And if you’re fully 100%, wholeheartedly invested in a ‘real’ relationship and it ends? That’s fucking painful. But there’s no chance for that if the relationship was never ‘real’ to begin with. Yeah–that didn’t really work.

A lot of the fuckery I faced in these relationships stemmed from the fact that I never had any clear boundaries in place. As a matter of fact, I was never really taught to have boundaries. Especially when it came to love. Growing up in a hillbilly household, you’re taught that you only have family and close loved ones to rely on. And they rely on you. So if anything was happening with someone you loved, the thing to do was drop whatever it is that’s going on with you personally, and help that loved one in need.

Which is really wonderful in theory. But in practice, it can easily lend itself to getting walked all over, putting your own needs on the back burner indefinitely, and sometimes even losing all sense of self.

On my past, ‘real’ relationships:

Part of me feels as though the work I’ve been doing on my boundaries will be helpful in a basic way. The other part of me knows that there will be things I am overlooking and won’t know are issues for me until they come up in that relationship. This thought makes me nauseous, and I know that stems from me wanting to have my shit together as much as possible before I jump into my next relationship.

I know from looking back over my past relationships that this more than likely stems from me treating romantic relationships more like a business transaction. Which is…I guess good in some ways, but doesn’t actually seem all that great. It kind of works to keep myself from getting too hurt, which on one hand is great. But on the other hand, it also keeps me from getting too invested in my committed relationships.


The Past & The Future Merge to Meet Us Here

What I’m finding is, I really want a passionate relationship. I want to feel butterflies and not immediately smash them down. I want to just feel the emotions as they happen, and not keep them close to my chest and play that shit like a poker hand. I scares me, because I’ve seen plenty of women in my life get either hurt or taken advantage of when throwing themselves into love.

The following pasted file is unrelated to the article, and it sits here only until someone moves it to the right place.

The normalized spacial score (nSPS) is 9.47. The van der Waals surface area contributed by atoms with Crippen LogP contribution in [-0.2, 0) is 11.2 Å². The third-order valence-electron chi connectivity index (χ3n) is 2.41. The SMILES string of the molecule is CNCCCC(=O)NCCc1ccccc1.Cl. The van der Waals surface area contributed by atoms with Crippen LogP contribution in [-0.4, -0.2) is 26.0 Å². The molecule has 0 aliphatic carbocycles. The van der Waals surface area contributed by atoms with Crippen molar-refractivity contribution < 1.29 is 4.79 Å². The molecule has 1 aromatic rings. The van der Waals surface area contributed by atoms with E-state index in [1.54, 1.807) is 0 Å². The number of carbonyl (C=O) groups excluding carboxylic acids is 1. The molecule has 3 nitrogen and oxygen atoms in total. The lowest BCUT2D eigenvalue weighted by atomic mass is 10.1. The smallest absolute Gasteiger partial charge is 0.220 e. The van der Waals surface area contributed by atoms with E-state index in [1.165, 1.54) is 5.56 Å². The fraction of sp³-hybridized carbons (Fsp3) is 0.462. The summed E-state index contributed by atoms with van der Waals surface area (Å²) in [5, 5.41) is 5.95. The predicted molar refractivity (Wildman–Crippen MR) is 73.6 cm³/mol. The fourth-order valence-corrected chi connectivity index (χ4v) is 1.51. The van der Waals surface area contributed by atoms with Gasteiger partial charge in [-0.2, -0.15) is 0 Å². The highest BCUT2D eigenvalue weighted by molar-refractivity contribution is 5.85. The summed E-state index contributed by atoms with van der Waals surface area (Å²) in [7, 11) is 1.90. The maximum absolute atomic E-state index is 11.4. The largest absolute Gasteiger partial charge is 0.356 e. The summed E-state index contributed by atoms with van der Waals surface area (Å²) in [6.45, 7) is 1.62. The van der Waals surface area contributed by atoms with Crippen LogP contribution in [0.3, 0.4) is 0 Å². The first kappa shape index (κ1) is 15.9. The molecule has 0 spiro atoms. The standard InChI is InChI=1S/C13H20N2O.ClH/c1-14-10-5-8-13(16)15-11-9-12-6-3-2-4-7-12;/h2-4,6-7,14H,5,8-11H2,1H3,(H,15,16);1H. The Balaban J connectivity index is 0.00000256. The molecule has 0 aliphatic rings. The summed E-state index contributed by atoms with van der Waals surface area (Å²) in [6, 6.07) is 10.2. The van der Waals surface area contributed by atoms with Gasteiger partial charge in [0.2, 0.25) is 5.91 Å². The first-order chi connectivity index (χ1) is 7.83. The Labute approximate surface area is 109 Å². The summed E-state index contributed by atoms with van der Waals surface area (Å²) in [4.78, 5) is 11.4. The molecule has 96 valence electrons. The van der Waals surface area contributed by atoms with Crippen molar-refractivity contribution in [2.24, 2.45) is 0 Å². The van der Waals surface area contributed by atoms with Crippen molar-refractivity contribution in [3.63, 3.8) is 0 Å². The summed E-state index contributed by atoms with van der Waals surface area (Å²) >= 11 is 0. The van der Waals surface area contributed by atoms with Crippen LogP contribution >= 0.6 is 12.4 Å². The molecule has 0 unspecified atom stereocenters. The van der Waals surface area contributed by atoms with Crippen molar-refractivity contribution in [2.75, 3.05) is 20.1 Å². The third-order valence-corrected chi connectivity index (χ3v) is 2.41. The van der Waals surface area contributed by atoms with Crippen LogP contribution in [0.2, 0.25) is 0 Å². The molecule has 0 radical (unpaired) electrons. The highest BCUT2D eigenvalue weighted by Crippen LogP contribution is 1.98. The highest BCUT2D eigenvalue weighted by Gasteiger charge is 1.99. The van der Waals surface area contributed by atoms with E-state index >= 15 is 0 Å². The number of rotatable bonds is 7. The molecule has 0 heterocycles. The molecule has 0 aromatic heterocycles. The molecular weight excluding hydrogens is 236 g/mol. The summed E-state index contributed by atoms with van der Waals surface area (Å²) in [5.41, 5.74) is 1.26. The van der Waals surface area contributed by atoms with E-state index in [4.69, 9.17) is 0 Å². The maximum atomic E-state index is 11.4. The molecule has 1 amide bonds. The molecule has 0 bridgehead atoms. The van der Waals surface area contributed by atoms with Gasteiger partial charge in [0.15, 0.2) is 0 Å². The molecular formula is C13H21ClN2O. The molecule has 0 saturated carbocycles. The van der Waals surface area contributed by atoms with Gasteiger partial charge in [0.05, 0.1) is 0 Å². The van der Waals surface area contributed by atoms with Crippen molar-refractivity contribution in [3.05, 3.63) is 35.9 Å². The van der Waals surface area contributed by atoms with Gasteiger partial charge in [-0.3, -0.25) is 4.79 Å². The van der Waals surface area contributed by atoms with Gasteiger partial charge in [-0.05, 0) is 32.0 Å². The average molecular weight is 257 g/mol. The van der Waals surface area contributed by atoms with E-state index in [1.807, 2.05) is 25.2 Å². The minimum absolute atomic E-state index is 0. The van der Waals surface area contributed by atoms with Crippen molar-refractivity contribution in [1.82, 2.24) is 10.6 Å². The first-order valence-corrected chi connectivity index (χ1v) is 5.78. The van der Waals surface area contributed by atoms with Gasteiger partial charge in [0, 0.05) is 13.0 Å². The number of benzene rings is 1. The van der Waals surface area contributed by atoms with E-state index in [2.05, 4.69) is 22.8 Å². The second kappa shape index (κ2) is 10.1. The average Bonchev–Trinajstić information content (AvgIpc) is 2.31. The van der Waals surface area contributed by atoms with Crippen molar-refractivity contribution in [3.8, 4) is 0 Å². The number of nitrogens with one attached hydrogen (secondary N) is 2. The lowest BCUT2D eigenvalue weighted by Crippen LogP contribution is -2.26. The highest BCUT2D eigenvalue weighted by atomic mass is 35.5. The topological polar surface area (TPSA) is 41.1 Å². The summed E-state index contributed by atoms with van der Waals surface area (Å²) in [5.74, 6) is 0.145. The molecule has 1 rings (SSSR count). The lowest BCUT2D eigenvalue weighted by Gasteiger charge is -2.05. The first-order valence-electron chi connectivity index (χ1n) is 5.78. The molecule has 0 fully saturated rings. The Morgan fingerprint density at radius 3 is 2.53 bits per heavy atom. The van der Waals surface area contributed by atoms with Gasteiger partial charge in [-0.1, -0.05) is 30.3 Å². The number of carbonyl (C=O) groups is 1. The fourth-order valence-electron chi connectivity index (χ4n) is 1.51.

But goddamn it, I don’t want to start another relationship by planning for the end of it. I want to just go through it and see it to the end–whatever that may be.

How do you remain honest in love without being a fool? How do you love unconditionally without being taken advantage of? Am I just being cautious, or am I pants-shittingly terrified?

Either way, I know that whenever my depression is really bad, I go to sleep longing just to be held and yet I know this will not cure me. That is one myth I will not allow myself to be pulled into–love does not fix everything.

This makes me wonder, of course, just what I want from a romantic relationship. I do not now, nor have I ever, believed that your partner should “complete” you. So I don’t want that. Nor do I think you should expect your partner to be everything to you. These are two big myths I think get perpetuated by our culture, and I find them to be highly detrimental.

I try to strip away all these cultural expectations from my ideas of what I want from a potential boyfriend/husband and I mostly get lost trying to find my way through it. I think I want a best friend with whom I’m sexually compatible. Someone I can really grow with. I don’t want either of us to be stagnant.

Above all, I want to feel safe. I want to feel safe physically, emotionally, spiritually, mentally. No judgements. No expectations beyond that of basic respect. I want someone I can be proud of, who is also proud of me.

I get the feeling at least some of this will feel familiar to most of you. I am not the only one who has ever felt like this. These things can, obviously, be hard to work through/out. And I am clearly still working on it myself.

So for those of you, like me, who are trying to navigate these emotions, I’ve got yet another workbook for you.